For several years now, such questions have needed to be addressed. And although it’s taken Hollywood awhile to get around to it, perhaps it’s better late than never.
“[The goal of 'Elah'] is to raise questions about our lives in this country here today,” reasoned Jones. “It doesn’t tell you what the answers to the questions are. It doesn’t tell you what the truth is. It doesn’t lecture. But it does raise good questions.”
Such questions come up when Jones’ Hank Deerfield, a lifelong military man, learns that his son has gone AWOL after returning from an Army tour in Iraq. Setting out to uncover the truth, the fiercely loyal Hank slowly comes to realize that — like so many other countries — perhaps we should be questioning the acts of the U.S. military.
The characters of “Kingdom,” meanwhile, begin their journey as a U.S. government task force sent overseas to investigate a crime scene, much like an episode of “CSI: Saudi Arabia.” By the end of the flick, however, their eyes have been opened to the backbreaking repetition of both sides’ victory-at-any costs mentality.
“It is saying, ‘Look, your first instinct may be — if someone hurts you or someone you love — to strike back. But that’s not working,’ ” Garner said of her film. “So let’s think of another solution.”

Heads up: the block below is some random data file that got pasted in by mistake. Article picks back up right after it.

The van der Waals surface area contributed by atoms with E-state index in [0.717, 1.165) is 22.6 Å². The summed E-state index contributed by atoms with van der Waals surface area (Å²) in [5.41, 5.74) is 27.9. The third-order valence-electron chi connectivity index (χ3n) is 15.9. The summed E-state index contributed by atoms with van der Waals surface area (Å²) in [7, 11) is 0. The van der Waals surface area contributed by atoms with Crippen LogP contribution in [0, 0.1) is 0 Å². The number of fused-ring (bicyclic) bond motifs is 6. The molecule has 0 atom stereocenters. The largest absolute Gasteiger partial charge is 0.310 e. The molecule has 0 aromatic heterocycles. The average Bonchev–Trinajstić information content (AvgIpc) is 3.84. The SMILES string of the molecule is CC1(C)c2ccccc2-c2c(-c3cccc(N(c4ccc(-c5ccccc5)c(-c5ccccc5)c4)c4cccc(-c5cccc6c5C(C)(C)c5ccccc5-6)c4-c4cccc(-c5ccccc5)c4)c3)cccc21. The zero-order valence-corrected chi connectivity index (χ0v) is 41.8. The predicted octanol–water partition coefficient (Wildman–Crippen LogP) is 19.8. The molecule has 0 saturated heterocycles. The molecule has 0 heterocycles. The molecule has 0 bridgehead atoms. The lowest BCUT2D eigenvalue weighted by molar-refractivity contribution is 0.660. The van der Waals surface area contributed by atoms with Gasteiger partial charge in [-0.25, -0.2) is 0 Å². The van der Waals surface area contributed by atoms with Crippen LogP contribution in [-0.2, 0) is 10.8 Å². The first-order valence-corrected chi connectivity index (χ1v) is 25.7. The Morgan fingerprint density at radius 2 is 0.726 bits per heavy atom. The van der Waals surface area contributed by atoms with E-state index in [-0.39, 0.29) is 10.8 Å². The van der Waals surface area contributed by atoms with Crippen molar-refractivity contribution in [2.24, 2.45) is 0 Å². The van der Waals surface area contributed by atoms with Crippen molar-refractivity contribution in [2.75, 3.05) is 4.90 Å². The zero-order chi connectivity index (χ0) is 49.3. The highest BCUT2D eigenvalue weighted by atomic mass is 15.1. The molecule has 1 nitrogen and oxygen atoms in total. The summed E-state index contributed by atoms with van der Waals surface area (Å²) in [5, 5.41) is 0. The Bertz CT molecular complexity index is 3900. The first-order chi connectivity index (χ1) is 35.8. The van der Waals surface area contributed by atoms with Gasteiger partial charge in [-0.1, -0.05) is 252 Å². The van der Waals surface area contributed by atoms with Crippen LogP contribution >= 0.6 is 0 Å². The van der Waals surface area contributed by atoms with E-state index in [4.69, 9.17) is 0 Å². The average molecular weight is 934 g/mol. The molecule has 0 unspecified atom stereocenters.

As years of heated debate have shown, that’s easier said than done. Still, one can’t help but wonder: Can these films really make a difference?
“No, a movie will never change the world,” Foxx responded. “The only way you change it is going and being serious about changing it at the top level. Movies can, however, shine a light on things.”
“I think that art can change the world,” Garner, his costar, countered. “That’s why it’s stuck around for so long. Certainly, theater has changed the world. I do think that a movie can change the world — why not?”
Smiling, she added, “Is this going to be the one?”
Perhaps one of these four contenders will, or maybe they’ll all vanish in the blink of an eye. Regardless, Hollywood has turned an important corner in acknowledging post-9/11 issues, and it’s intriguing to see them through the eyes of four different, distinctive directors.
“That’s what’s great about Peter Berg,” Foxx said of the mixed-bag quality that sets his flick apart. “He did ‘The Rundown,’ he did ‘Friday Night Lights,’ so he gives you drama. He gives you comedy. He gives you real people that are dealing with something very serious.”
“Mine is a film about America; that’s what I wanted to write and direct,” “Elah” director Paul Haggis explained. “Where we are now, the problems we’re facing and the questions that are haunting us all.”
With the heartfelt Gavin Hood (Oscar winner for “Tsotsi”) behind the camera for “Rendition,” and the legendary Redford helming “Lambs,” the bottom line seems to be that four talented directors are blazing a trail with four unique ways of looking at a problem we all have in common.
“There are a lot of different ways to tell a lot of different stories in this dramatic setting,” Sarandon summed up. “It’s really just about the filmmaker.”